I’ve been tired today. (Duh, I wonder why, ran a good 25 miles on trails yesterday.) I went to the gym and did an abbreviated core workout. My left leg ITB Band is making itself known, which isn’t good, since it was the right leg that I hurt last year. So more stretching for me and take better care of my legs.
I’ve actually had quiet time to myself and sat outside in the sunlight and pondered my drop bags/shoe changes for Mohican. I know it’s 6 weeks off, but why not get these details down while I have the time to do so? I quibbled and scribbled, trying to figure out where I could leave shoes after which water crossings. The Mohican 100, if the small stream has dried up, will have 9 water crossings. 3 on the red (which you do twice) two on the green (which you do twice) and one crossing the Clear Fork River to the Covered Bridge. If the newer stream is high on the green, and you can’t jump it, count on two more stream crossings. This makes figuring out sock and shoe changes challenging. Do you need to change shoes or socks the entire 100 run? Or maybe twice? I don’t know. I’m a solid experiment of one. I know the course now, and have run 1/2 of it last year, so I think I have a good opinion. Shoe/Sock Changes: Change from # 1 pair of shoes to # 2 pair. Rockpoint, 10 miles into race. Wear # 2 shoes through green section (with one water crossing), Blue loop, Orange loop, back to COvered Bridge, with the river water crossing. Change into #3 Pair Shoes AND socks in Drop Bag. Run Red Loop with three water crossings. At RockPoint, change socks, keep same shoes. Run green section again (with one water crossing.) Run Orange loop again. Run Red loop, back to Rock point. Change into Shoes # 1 that I left there 24 hours previous. AND new socks. Scamper on home to the campground, 10 miles to go.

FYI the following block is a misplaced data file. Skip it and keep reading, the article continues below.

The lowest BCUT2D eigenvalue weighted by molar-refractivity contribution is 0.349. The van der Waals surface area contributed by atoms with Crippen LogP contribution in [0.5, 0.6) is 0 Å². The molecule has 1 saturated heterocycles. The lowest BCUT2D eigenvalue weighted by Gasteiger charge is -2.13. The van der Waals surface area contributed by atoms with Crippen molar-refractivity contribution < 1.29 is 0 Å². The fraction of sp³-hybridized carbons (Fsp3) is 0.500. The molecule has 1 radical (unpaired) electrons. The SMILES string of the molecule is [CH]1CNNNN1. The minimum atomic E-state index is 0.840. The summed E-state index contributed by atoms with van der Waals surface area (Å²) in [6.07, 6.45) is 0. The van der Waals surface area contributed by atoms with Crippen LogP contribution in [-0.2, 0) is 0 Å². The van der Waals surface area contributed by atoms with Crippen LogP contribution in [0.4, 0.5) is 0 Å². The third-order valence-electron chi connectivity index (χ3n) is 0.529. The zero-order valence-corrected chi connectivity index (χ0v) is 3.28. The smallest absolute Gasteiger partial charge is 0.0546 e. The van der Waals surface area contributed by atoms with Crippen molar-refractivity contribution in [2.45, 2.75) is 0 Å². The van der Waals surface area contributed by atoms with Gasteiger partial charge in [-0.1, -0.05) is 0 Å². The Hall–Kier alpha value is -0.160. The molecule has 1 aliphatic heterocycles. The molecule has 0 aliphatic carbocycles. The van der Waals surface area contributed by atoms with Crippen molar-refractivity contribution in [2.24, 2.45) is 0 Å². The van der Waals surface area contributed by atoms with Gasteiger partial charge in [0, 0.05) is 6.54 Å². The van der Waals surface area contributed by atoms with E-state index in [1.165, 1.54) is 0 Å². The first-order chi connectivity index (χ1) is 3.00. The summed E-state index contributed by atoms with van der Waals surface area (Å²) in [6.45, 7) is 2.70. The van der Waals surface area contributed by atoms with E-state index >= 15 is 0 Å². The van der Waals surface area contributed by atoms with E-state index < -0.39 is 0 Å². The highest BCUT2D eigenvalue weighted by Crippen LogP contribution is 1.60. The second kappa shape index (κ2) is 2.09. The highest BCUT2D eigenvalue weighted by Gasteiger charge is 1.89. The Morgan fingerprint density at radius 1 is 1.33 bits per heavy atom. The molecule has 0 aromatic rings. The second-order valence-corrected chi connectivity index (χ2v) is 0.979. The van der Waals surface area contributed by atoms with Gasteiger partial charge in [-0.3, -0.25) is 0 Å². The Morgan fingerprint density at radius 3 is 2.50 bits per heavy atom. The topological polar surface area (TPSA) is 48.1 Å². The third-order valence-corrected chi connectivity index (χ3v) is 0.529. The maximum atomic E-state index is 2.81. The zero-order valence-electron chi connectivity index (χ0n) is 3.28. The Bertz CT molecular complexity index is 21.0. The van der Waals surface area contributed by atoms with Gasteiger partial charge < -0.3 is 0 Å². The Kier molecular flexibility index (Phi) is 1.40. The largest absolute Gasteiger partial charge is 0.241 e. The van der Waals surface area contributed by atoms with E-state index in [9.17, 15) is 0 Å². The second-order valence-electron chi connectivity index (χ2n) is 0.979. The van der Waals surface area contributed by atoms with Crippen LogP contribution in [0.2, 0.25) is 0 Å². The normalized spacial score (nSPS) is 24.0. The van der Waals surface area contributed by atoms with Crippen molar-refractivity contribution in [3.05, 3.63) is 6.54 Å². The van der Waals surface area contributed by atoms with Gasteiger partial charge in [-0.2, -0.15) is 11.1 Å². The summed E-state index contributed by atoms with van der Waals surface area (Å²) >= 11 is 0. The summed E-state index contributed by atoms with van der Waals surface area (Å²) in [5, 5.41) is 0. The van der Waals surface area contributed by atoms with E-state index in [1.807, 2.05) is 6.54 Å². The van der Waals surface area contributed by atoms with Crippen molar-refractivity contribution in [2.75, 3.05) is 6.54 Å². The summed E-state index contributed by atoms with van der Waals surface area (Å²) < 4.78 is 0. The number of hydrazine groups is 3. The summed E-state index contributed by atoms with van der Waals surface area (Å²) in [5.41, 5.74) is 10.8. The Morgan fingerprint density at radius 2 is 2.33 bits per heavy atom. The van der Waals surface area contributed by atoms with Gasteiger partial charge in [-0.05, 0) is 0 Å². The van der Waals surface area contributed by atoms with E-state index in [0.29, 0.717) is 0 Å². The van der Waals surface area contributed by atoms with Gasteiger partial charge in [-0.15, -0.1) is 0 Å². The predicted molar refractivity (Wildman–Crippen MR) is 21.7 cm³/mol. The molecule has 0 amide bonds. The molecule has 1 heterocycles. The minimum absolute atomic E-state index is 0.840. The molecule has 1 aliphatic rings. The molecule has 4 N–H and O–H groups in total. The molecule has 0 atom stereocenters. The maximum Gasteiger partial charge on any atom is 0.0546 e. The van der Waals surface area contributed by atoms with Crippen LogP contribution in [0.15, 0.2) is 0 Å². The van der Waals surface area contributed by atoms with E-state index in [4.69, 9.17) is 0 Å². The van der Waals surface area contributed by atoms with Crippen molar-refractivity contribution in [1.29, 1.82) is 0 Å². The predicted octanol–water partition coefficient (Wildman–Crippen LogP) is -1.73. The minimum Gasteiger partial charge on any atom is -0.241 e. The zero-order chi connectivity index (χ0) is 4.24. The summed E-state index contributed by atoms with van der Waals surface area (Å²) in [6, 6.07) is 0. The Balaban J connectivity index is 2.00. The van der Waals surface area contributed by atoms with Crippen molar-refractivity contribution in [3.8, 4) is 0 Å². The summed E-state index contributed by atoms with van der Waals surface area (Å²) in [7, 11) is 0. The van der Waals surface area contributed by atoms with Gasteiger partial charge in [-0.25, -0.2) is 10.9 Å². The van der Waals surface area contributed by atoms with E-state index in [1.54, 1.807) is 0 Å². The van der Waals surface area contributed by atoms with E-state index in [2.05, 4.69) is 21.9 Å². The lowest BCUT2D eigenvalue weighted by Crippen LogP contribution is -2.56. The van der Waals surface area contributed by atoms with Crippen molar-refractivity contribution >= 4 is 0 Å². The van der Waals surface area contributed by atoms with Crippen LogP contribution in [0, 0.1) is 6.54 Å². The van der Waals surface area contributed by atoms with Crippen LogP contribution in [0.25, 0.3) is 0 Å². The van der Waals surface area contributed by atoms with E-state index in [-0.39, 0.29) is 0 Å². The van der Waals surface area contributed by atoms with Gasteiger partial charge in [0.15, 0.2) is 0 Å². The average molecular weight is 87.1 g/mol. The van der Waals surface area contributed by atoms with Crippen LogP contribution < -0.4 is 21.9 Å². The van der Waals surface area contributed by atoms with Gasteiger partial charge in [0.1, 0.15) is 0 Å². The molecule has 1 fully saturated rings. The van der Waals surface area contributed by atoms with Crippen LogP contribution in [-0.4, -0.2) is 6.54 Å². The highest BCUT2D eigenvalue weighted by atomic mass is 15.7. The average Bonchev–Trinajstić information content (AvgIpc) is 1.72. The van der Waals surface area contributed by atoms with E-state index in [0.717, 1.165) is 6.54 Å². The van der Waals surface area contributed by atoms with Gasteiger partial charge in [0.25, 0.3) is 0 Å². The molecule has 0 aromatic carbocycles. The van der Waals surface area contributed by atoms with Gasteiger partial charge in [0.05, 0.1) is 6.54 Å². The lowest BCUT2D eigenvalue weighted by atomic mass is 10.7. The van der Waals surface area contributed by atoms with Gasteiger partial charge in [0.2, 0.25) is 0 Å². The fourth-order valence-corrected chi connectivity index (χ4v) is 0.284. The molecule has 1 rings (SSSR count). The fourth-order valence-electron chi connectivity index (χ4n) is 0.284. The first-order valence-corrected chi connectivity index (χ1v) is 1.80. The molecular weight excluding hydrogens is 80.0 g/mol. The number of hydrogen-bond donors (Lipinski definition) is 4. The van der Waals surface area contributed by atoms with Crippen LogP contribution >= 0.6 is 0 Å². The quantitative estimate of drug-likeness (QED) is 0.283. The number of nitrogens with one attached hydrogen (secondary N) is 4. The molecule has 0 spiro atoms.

So I need to buy a few more pairs of Injinji socks before Mohican!!
Gabe, Regis, and I arrived at 8am at the Covered Bridge. We were going to run the “Blue Loop”, a 4 mile loop on the 100 Mile Course. Gabe was a newcomer to Mohican, who is running it in 6 weeks!! with the rest of us, but has never been on the course. We had fun introducing Gabe to this pretty little section, complete with a climb UP, over roots to the top of one waterfall, 2 miles in between, then a climb DOWN the next waterfall! We finished right in time, at 9 am, to join the two others running with us today, Dave and Kyle. We started up the “red section” and the four guys quickly pulled away from me. I was having problems breathing on this hard uphill section; I don’t know whether it was because I tried to use my inhaler without getting my breathing settled. I hit the top of the hill and had to make two bathroom breaks. After this, the last guy was completely out of sight and I knew I was on my own!! No worries. I knew exactly where I was going, and while I do love having folks to chat with, I was also fine being by myself. That’s what is going to happen on race day. The red section at Mohican has three water crossings. After the flash flood storm of last July, the stream beds have become cut much deeper. It has rained in the area all the past week, so I was confronted with this at water crossing #1:
Hmm. I waded in cautiously. The current was swift. I got midstream and got stuck. I lifted my leg to step onto a flat rock–and the current started to carry my foot downstream. I stopped completely. Now what? I finally summoned the courage to quickly plant both feet on the slick flat rock–since I carry so much natural ballast around, I didn’t get swept away. Whew!! Water crossing #2 comes just 4/10 of a mile further on. (I know, because my Garmin was actually working today.) The second crossing was not so bad, the water was just up to my thighs.